COVID-19 has brought a lot of new people to the attention of the public. Unlike politicians, these “chief” advisers who are mainly scientists and medics, are normally only active behind the scenes. How do they operate and how can single individuals work across the wide range of technical knowledge needed in the complex circumstances associated with COVID-19? The answer is that they are at the pinnacle of a system of science and medical advice involving perhaps hundreds of technical specialists. Something called SAGE is at the centre of this system.
SAGE, the Science Advisory Group for Emergencies, is a formal part of the UK government’s emergency response structure. It’s a subcommittee of COBR, which stands for Cabinet Office Briefing Rooms (popularly referred to as COBRA).
The government recently released details of the SAGE discussions about its advice to government on how to respond to COVID-19. This has set off a series of articles about the government response, some supportive and some critical.
There has been particular criticism about decisions being taken behind closed doors. In my time as a chief scientific adviser in government, I experienced many SAGEs and chaired a few of them. Here, I explain what happens behind those doors and why they need to remain closed – at least initially.
Behind closed doors
When an emergency happens in the UK, the Civil Contingencies Secretariat (CCS), which sits in the Cabinet Office, the central government department responsible for the organisation of government, calls and organises COBR. The response time for this can be as little as 30 minutes.
The CCS prepares a briefing for COBR, known as a CRIP, the Common Recognised Information Picture. This is the basis upon which all discussions and decision are made. It ensures that everybody involved is working off the same information.
SAGE is established at the request of COBR and it is normally chaired by the government’s chief scientific adviser – at present, this is Patrick Vallance. However, SAGE may be chaired on some occasions by other departmental chief scientific advisers or the chief medical officer. The advice from SAGE contributes to the briefing and the chair of SAGE attends COBR.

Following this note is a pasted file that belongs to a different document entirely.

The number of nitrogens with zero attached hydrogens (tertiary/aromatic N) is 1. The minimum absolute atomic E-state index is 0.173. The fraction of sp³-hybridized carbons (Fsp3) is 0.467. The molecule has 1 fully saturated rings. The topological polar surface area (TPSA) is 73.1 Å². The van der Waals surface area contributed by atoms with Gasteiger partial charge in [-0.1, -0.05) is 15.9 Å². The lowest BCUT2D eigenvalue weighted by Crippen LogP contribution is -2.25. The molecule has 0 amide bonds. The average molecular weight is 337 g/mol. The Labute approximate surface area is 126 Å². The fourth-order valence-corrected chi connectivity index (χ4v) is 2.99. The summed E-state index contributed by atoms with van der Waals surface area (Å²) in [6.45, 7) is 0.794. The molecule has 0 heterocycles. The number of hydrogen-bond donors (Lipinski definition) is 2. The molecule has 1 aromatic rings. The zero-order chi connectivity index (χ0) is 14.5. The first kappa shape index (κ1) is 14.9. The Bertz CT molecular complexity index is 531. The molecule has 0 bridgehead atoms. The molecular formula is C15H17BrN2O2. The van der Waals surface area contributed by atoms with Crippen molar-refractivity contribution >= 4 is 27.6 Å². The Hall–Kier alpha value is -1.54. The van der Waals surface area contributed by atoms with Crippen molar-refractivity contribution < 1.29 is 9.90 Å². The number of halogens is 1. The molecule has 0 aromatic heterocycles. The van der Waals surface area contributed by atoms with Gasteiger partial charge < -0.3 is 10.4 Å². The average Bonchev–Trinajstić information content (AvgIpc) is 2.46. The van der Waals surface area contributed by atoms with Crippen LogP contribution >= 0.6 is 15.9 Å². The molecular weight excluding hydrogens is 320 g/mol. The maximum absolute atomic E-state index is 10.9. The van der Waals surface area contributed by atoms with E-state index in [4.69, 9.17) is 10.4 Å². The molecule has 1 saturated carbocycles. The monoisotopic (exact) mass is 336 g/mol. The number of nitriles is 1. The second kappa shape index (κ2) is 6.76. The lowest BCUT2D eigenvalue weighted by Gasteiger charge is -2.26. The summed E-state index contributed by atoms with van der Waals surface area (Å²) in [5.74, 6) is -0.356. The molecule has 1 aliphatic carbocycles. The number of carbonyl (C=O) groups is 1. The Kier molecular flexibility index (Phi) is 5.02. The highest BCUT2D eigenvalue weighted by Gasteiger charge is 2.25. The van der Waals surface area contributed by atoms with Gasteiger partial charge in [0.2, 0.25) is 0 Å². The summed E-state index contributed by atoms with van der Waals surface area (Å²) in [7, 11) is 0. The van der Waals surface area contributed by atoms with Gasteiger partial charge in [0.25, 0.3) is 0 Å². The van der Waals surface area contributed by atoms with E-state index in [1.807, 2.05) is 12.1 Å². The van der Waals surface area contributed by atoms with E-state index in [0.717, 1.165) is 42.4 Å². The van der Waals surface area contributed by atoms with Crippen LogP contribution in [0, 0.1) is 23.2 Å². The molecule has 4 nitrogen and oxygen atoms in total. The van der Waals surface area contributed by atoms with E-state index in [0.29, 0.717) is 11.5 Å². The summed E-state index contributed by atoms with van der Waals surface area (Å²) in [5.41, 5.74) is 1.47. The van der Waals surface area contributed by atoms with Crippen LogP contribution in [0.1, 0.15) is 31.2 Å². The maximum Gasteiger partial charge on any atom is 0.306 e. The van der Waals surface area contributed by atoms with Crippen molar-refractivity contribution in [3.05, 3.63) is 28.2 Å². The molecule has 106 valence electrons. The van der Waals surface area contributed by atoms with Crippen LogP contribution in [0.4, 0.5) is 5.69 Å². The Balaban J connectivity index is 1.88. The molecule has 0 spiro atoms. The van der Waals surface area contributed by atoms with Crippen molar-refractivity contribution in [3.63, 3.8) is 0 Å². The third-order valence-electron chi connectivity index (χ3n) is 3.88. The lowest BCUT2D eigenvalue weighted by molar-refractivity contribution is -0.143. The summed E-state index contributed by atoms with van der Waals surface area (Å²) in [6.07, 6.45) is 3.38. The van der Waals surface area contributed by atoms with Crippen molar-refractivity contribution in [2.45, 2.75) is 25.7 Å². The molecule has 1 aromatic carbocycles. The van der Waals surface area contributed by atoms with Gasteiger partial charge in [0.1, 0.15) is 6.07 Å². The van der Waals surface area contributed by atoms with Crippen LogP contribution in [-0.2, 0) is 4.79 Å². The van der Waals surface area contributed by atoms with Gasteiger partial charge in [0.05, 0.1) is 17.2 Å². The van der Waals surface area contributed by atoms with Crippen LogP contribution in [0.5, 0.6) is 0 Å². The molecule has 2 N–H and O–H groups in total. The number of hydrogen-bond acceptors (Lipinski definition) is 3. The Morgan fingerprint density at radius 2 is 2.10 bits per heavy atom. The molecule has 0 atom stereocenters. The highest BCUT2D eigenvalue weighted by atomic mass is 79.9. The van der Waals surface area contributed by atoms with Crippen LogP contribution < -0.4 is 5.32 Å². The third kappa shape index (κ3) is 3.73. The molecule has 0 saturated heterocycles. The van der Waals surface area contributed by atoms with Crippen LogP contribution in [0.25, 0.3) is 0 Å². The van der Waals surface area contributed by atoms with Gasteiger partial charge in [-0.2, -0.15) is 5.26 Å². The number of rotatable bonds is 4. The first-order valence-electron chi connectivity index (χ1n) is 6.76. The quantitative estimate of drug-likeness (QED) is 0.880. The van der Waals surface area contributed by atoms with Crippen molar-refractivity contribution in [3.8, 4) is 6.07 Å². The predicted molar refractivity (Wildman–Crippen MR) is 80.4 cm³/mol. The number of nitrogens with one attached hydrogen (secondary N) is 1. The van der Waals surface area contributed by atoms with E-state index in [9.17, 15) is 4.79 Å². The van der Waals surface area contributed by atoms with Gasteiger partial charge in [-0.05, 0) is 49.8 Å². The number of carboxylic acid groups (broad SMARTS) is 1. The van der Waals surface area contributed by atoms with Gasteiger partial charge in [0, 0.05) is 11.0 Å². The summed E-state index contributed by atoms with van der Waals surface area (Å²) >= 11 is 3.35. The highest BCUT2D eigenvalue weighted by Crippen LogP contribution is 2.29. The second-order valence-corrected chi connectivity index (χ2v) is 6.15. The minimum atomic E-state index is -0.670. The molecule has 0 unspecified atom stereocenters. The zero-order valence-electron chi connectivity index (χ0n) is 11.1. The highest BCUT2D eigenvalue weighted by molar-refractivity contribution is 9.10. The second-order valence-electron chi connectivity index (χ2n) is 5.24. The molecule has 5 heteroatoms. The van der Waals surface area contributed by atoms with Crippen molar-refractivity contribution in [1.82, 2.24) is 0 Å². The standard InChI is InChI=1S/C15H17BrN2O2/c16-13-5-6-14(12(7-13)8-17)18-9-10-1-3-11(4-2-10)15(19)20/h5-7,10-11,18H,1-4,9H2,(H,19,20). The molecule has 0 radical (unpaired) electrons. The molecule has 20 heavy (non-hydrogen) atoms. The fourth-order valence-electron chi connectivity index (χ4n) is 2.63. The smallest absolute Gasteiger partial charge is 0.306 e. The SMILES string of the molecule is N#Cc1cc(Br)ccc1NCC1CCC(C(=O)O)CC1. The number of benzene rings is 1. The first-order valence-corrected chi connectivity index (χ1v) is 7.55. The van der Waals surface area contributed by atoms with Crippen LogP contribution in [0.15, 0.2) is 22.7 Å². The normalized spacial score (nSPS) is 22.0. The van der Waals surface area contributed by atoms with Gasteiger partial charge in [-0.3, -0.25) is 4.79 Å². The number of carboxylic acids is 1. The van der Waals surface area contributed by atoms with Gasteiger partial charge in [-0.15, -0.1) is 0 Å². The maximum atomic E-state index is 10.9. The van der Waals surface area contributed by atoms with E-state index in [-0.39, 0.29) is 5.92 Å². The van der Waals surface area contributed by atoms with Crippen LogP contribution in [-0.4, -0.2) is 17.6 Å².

When SAGE is called, it is the job of the Government Office for Science to bring together the necessary range of expertise to formulate advice to COBR. When time is short, this expertise normally comes from scientists in government departments, especially their own chief scientists. But when time permits, SAGE pulls in expertise from around the country including, in the case of something like COVID-19, epidemiologists, clinicians, virologists, behavioural scientists, systems scientists and engineers.
The job of SAGE is to respond to questions from COBR. These can be quite specific or very broad. For COVID-19, the complexity of the response is such that SAGE has to rely on other established groups to help it with formulating its advice. For example, it uses the New and Emerging Respiratory Virus Threats Advisory Group, Scientific Pandemic Influenza Group on Modelling in the Department for Health and Social Care, and the independent Scientific Pandemic Influenza Group on Behaviours. These groups, which have deep specialists in various important aspects of disease control as their members, many of whom come from universities, have been thinking about pandemics for many years. Some of them run computer models of how the disease might spread.